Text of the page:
There is a famous saying, that if you want something to get done, you should give the task to the busiest person! There is definitely a lot of truth to it. We lead very busy lives. With the advancement of technology and industry, we are living life in the fast lane. This often just leaves us going through the motions and getting things done. How many times have you walked into your home after a long day at work and wondered which route you took to get home? How many phone calls or texts have you forgotten to return? We live our lives on a perpetual hamster wheel. We spend our day running from this place to that without any consideration. It’s no wonder that so many of us struggle to find the time to meditate. It’s not easy when we’re juggling the responsibilities of work, family, home, and relationships.
There is a famous Zen saying. “If someone doesn’t have the time to meditate every day for 20 minutes he should meditate for an hour”. It may sound ironic to you, but it hits the nail on the head. Meditation helps us to create meaning in our lives. It allows us to be mindful of how we live, feel, and conduct ourselves in the chaos of our daily lives. If we don’t give ourselves the space to let go and refocus we’ll find ourselves in a constant state of doing. Meditation is about “being”. This is not a naïve approach, although it may sound that way. Of course, I understand the meaning of a busy schedule. Career, family, making sure to eat right and exercise, are all important parts of our lives. They are all things that require daily time and effort. Meditation doesn’t need to replace any of them. Add it to your daily schedule and you will cope better with life’s other demands.
Before you start thinking about just how crazy I am to even suggest that you take on one more task in your hectic schedule, hear me out. You see, the benefits that you will receive are tremendous. They’ll go a long way in helping to make all your other tasks and roles more manageable. What we do and don’t have time for in a day, all boils down to our perception and what we believe is important. There are many daily tasks that have universal importance. Things like taking a shower, eating meals and getting some shut eye. Then there are tasks that for some of us, aren’t high on our list of priorities. Others may feel they are essential such as praying or going to the gym. By making meditation a priority, you will find the time to do it. Of course, we’ll discuss some ideas of how to fit meditation into your schedule. The first step to finding the time to meditate is to consider meditation essential in your life. Once you have prioritized it you will find the time to do it. The next step is learning how to manage your time effectively.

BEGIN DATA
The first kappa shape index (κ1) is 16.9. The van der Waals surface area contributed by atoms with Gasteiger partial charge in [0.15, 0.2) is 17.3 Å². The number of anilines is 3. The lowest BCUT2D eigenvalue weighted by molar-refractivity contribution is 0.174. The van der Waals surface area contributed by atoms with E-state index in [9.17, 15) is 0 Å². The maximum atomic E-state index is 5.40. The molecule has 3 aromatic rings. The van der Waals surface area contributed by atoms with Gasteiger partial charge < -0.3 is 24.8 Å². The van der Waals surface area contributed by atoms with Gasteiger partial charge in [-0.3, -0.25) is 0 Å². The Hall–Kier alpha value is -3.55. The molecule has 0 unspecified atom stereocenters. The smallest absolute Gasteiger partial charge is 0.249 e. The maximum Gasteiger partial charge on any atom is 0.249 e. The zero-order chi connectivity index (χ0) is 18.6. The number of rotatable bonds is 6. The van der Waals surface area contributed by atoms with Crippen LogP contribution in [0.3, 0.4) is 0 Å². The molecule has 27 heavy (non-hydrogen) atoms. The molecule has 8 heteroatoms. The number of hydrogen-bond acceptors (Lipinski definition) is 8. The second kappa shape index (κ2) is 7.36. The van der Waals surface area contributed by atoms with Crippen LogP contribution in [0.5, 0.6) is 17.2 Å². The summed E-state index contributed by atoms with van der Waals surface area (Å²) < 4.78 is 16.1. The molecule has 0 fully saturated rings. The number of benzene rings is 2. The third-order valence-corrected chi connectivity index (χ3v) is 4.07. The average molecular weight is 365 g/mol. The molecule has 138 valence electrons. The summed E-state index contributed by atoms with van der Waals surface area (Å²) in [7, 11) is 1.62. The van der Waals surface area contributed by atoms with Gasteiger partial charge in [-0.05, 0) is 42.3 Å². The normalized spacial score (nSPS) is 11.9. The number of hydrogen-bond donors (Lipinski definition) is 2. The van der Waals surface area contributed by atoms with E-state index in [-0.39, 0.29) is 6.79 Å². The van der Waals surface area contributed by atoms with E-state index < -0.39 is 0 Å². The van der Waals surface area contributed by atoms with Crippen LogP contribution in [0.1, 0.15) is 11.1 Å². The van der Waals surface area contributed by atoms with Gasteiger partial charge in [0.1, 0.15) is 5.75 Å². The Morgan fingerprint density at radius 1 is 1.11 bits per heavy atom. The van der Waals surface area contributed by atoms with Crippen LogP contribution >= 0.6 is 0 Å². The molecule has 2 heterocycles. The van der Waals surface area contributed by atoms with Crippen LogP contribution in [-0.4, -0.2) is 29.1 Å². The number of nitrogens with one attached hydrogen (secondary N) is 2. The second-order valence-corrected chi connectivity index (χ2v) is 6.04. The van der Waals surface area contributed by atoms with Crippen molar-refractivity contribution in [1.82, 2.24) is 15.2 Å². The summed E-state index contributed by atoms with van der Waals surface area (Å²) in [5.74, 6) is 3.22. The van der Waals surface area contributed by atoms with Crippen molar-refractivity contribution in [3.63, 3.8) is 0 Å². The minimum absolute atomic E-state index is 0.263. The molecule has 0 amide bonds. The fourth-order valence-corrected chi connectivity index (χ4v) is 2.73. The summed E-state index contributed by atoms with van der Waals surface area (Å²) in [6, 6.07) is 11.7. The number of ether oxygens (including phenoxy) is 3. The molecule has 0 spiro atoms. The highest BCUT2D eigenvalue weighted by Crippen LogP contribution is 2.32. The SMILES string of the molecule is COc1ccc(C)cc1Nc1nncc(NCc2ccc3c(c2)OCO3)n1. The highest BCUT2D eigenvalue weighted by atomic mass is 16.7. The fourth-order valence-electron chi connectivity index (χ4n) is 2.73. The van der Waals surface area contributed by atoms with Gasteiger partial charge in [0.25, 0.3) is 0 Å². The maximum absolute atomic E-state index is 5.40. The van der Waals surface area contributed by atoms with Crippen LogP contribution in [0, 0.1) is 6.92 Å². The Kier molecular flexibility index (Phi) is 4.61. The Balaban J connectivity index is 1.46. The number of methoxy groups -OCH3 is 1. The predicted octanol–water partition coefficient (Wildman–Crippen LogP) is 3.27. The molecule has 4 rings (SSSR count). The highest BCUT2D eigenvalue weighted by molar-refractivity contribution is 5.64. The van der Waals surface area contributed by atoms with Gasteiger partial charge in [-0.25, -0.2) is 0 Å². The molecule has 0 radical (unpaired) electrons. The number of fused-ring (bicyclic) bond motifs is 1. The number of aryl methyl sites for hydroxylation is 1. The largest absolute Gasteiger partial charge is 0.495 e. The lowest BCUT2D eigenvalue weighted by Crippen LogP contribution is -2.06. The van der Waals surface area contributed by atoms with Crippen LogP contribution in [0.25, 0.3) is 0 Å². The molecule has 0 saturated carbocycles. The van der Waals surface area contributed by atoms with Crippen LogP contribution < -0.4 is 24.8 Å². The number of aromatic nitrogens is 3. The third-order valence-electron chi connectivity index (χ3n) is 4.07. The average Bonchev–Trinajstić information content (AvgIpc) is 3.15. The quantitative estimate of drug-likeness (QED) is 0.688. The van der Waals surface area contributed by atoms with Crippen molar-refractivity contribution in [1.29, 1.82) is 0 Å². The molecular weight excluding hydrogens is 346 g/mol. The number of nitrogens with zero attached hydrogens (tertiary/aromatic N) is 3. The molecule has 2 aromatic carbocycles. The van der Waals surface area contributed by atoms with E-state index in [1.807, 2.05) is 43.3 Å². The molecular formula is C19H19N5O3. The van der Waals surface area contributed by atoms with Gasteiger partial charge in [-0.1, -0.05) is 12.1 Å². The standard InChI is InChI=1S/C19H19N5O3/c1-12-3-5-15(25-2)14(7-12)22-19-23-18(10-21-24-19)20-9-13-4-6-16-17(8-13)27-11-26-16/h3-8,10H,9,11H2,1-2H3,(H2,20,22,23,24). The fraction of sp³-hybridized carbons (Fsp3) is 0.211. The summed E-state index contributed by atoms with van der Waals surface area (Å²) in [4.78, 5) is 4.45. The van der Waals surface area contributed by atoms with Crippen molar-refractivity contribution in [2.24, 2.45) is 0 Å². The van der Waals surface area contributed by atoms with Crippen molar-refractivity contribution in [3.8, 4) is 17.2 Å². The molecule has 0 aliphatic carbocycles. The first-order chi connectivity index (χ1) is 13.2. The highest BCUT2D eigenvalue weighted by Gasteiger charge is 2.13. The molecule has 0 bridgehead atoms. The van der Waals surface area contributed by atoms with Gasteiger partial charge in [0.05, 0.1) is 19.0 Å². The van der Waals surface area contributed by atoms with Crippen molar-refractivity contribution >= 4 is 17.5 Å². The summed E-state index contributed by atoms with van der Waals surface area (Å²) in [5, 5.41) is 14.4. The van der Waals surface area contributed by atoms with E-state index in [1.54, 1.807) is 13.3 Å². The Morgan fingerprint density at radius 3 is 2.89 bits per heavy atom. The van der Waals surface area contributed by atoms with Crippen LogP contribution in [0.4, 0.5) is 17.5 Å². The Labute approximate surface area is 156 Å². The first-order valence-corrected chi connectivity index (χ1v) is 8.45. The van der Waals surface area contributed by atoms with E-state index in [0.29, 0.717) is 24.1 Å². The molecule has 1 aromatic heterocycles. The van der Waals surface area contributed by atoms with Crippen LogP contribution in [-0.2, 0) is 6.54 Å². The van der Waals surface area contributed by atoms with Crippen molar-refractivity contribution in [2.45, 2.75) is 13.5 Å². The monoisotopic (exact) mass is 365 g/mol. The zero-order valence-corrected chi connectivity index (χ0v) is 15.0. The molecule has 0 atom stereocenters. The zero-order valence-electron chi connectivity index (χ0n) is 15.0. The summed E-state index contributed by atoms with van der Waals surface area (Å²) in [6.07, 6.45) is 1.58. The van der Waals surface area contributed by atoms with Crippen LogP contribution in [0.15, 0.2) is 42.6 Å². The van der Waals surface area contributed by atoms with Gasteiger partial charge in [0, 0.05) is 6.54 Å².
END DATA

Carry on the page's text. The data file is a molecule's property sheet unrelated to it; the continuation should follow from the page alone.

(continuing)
Time management is not a skill that we are taught at school, or in fact it is not a skill that we are taught. Period. It’s a skill that we kind of have to figure out on our own. We often look at how the people in our lives manage their time and use that as a springboard for ourselves. If you have time-management skills, and meditation is a priority, you will find the time. You don’t need to meditate for hours to reap the benefits. Simply commit to meditating for a short period of time each day, something like a mini meditation. That way you won’t be putting pressure on yourself to sit meditating for an extended period of time. You’ll be committing to mini meditations either once a day or a few times throughout your day.
Committing to meditation practice entails setting up a daily time slot for practice. Same time each day for same session length. One of the beauties of mini-meditations is that you can do them on the go in a walking meditation. Or you can do them while at your desk, in the elevator, or on the commute to work. Mini-meditations are portable. They can go a long way in improving your experience of daily mundane activity wasters. Mini-mediations can be as short as 30 seconds. Try focusing on your breathing, or doing a simple guided muscle relaxation. Let your body relax and release tension. Allow your mind to calm and refocus itself, getting you ready to continue with your day. How many times have you found yourself stuck in line at the checkout, feeling frustrated? This is a perfect moment for a mini meditation. You’ll turn this “dead time” into productive time and you won’t be feeling annoyed.
So how should you set aside time for meditation in your busy routine? Start by selecting the number of times in a day that you will meditate. Some popular times are early morning, the start of your lunch break, after a shower and just before bed. Once you commit to those times, be disciplined. Let them become part of your daily routine. In time, they will become a habit. Any time that you find yourself in “dead time”, rename it “bonus meditation time”. Use the moments you are stuck in traffic or waiting for a friend to meet you, to be mindful and refocus.